Canada: Court Enjoins Bidder From Pursuing Unsolicited Bid Following Financial Advisor's Breach Of Confidentiality Obligations To Target

On February 10, 2009, Justice Cumming of the Ontario Superior Court of Justice released the reasons for his decision in Gold Reserve Inc. v. Rusoro Mining Ltd. and Endeavour Financial International Corporation. Gold Reserve Inc. ("Gold Reserve") successfully obtained an interlocutory injunction preventing Rusoro Mining Ltd. ("Rusoro") from advancing its hostile bid for Gold Reserve on the basis that Rusoro had benefited from the misuse of confidential information obtained by its financial advisor, Endeavour Financial International Corporation ("Endeavour"), while it was previously retained as a financial advisor to Gold Reserve. The Court's order also prevents Endeavour from having any involvement on behalf of Rusoro, or at all, in a hostile bid for Gold Reserve, and requires that both Rusoro and Endeavour return to Gold Reserve all of its confidential information and anything produced from such confidential information.

Summary

On April 3, 2007, Rusoro engaged Endeavour to act as its financial advisor. Key Endeavour employees who had worked on a retainer with Gold Reserve since 2004 also became engaged in the Rusoro retainer. Between August and October 2008, Rusoro made a number of attempts to engage in friendly discussions with Gold Reserve with respect to a potential business combination, but Gold Reserve remained uninterested. Rusoro subsequently determined to make a hostile take-over bid for Gold Reserve and to proceed with Endeavour as its financial advisor, but neither Rusoro nor Endeavour advised Gold Reserve of Rusoro's intention until three days before the commencement of the bid.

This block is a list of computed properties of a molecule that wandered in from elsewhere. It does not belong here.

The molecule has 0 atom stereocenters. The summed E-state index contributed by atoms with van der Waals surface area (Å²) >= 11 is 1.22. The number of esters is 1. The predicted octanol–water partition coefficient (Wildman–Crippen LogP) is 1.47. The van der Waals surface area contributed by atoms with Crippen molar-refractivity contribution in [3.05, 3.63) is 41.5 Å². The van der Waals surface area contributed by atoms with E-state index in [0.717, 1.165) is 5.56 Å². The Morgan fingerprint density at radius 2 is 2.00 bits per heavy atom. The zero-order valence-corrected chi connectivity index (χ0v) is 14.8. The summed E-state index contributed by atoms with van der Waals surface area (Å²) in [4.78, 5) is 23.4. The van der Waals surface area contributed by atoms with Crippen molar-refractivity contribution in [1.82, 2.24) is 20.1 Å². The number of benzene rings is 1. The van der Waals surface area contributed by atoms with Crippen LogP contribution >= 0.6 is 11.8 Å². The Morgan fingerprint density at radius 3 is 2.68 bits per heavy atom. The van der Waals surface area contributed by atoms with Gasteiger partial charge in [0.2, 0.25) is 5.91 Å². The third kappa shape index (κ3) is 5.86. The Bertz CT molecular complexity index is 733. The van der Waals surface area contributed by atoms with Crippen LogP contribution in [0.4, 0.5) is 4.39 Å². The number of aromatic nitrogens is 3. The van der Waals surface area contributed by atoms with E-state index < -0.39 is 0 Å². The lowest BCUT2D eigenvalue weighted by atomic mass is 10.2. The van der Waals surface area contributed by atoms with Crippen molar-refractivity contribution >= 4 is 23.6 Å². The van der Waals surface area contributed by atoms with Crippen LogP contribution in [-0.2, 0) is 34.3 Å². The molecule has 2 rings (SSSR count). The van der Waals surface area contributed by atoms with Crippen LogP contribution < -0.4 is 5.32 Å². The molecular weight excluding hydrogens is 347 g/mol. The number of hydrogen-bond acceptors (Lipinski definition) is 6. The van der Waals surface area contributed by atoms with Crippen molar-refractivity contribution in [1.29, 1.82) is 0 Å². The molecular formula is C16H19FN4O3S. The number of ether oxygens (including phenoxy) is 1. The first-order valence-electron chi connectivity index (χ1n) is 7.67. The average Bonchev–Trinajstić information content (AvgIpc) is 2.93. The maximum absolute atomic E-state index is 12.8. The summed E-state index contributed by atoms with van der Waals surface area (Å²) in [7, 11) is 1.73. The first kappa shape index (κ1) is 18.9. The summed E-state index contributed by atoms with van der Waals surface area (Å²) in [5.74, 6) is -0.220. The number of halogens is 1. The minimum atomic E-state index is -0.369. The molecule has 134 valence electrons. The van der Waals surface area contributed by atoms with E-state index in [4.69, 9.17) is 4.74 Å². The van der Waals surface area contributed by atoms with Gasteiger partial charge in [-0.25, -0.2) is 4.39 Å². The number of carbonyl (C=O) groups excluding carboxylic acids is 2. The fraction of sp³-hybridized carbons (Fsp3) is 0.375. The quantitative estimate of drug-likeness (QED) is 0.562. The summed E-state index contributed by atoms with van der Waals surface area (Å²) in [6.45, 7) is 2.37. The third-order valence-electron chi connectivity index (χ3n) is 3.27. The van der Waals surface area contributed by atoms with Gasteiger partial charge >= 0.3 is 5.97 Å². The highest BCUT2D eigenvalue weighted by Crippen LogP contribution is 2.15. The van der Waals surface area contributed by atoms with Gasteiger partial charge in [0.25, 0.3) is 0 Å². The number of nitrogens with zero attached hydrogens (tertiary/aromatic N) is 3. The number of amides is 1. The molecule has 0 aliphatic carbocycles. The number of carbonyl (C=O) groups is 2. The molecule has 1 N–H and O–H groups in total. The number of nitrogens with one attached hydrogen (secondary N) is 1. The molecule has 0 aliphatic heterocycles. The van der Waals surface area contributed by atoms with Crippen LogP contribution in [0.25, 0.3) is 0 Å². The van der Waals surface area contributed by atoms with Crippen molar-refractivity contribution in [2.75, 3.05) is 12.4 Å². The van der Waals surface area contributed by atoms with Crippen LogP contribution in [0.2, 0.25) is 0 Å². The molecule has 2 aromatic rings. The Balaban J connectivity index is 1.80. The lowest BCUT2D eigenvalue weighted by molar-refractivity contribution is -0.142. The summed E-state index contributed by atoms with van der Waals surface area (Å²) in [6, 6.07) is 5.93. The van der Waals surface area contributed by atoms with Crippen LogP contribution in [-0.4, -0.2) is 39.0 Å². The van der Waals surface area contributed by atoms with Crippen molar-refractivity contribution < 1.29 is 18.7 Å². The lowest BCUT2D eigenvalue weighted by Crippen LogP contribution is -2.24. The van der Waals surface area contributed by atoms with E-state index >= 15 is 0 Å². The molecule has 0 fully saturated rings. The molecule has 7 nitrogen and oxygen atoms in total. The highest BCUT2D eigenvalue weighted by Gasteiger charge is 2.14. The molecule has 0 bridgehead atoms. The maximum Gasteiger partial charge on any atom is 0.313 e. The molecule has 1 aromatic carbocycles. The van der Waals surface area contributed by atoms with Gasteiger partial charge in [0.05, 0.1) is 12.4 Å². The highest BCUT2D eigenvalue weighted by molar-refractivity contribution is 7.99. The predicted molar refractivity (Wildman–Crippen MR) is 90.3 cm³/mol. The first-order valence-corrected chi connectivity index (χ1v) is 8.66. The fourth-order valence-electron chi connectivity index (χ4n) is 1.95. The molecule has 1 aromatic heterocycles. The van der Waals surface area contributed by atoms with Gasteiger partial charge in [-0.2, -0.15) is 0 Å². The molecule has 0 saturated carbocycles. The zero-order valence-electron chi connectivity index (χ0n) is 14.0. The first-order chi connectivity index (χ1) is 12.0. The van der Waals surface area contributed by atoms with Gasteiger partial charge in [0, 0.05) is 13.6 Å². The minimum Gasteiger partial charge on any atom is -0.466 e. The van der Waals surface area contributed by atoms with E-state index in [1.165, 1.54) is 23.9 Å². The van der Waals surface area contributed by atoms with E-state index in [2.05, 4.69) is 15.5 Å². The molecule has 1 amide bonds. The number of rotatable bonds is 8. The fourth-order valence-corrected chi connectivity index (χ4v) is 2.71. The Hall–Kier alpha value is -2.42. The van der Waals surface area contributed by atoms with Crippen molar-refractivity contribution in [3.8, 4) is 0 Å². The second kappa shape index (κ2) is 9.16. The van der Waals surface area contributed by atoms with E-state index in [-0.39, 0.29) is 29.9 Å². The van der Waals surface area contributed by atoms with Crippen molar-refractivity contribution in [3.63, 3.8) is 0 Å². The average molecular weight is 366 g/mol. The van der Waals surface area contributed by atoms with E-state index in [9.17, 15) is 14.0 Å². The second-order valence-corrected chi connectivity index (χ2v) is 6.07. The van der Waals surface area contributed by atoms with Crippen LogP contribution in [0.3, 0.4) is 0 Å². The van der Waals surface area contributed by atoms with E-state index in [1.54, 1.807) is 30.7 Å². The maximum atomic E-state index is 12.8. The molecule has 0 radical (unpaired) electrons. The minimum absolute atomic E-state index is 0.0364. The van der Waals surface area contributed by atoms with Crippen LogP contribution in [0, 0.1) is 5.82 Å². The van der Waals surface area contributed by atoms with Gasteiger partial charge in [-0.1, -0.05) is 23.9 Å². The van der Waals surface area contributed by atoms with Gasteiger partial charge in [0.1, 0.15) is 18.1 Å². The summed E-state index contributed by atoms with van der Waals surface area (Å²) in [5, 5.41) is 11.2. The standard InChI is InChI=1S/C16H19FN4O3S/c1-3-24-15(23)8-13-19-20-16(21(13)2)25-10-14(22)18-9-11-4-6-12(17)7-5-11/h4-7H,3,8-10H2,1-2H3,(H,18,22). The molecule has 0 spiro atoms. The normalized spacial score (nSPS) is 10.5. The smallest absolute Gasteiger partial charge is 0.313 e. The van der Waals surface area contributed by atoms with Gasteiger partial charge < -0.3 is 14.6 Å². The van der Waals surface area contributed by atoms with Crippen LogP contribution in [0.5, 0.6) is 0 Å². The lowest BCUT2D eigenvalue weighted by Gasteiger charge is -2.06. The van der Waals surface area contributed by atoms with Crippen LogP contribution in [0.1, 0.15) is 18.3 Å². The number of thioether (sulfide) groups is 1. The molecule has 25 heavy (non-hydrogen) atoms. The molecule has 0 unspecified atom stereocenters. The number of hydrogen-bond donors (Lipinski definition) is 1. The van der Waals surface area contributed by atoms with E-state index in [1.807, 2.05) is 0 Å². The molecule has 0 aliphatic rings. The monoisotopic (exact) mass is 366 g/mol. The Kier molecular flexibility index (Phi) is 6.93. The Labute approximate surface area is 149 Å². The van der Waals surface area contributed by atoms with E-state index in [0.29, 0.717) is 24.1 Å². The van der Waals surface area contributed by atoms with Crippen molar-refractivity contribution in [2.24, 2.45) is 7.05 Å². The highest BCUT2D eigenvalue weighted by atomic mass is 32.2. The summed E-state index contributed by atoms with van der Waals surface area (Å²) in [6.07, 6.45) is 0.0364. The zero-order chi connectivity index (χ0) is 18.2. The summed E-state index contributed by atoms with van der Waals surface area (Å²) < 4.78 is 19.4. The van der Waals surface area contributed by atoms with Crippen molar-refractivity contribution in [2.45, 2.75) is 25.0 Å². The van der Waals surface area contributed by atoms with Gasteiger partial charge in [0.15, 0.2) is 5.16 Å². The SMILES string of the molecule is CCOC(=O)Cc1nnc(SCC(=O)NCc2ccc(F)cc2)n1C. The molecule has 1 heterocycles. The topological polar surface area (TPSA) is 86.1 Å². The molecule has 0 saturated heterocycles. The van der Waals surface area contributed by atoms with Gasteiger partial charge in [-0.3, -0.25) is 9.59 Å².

Endeavour had previously acted as financial advisor to Gold Reserve for over four years pursuant to an advisory agreement entered into in 2004, which was subsequently amended and restated in 2007. The services provided by Endeavour to Gold Reserve included making presentations to potential lenders and investors, and advising on potential business transactions and project debt financing. In connection with its services for Gold Reserve, Endeavour was provided with confidential information of Gold Reserve, including financial, technical, geological and operational records, analyses and data. In response to the unsolicited bid, Gold Reserve claimed that the bid could not proceed because it was tainted by Endeavour's possession of Gold Reserve's confidential information.

The advisory agreements between Endeavour and Gold Reserve both included confidentiality provisions imposing strict conditions on Endeavour to protect Gold Reserve's confidential information. These agreements contained negative covenants restricting Endeavour from disclosing confidential information of Gold Reserve without its consent, and from using such information for its own purposes or to the detriment of Gold Reserve, but included an acknowledgment by Gold Reserve that Endeavour acts, and will act, as consultant or financial advisor to other clients in the same business as Gold Reserve, and that the interests of such clients may come into conflict with those of Gold Reserve. However, the advisory agreements also contained a specific negative covenant which, notwithstanding the Gold Reserve acknowledgment, restricted Endeavour from acting against the interest of Gold Reserve in a material way. The agreements also provided that in the event of a potential material conflict between the interests of Gold Reserve and those of Endeavour or its other clients, Endeavour would inform Gold Reserve of the conflict and would either act solely for Gold Reserve, agree with Gold Reserve on an appropriate resolution to the matter, or terminate the agreement in accordance with its terms.

The Court's record indicated, in Justice Cumming's view, that Endeavour did not inform Gold Reserve of its conflict in advising Rusoro with respect to the preparation of the hostile bid, and did not terminate the advisory agreements with Gold Reserve prior to the making of the bid. As such, Justice Cumming left aside the question of whether the negative covenants regarding confidentiality in the advisory agreements would have extended post-termination of such agreements.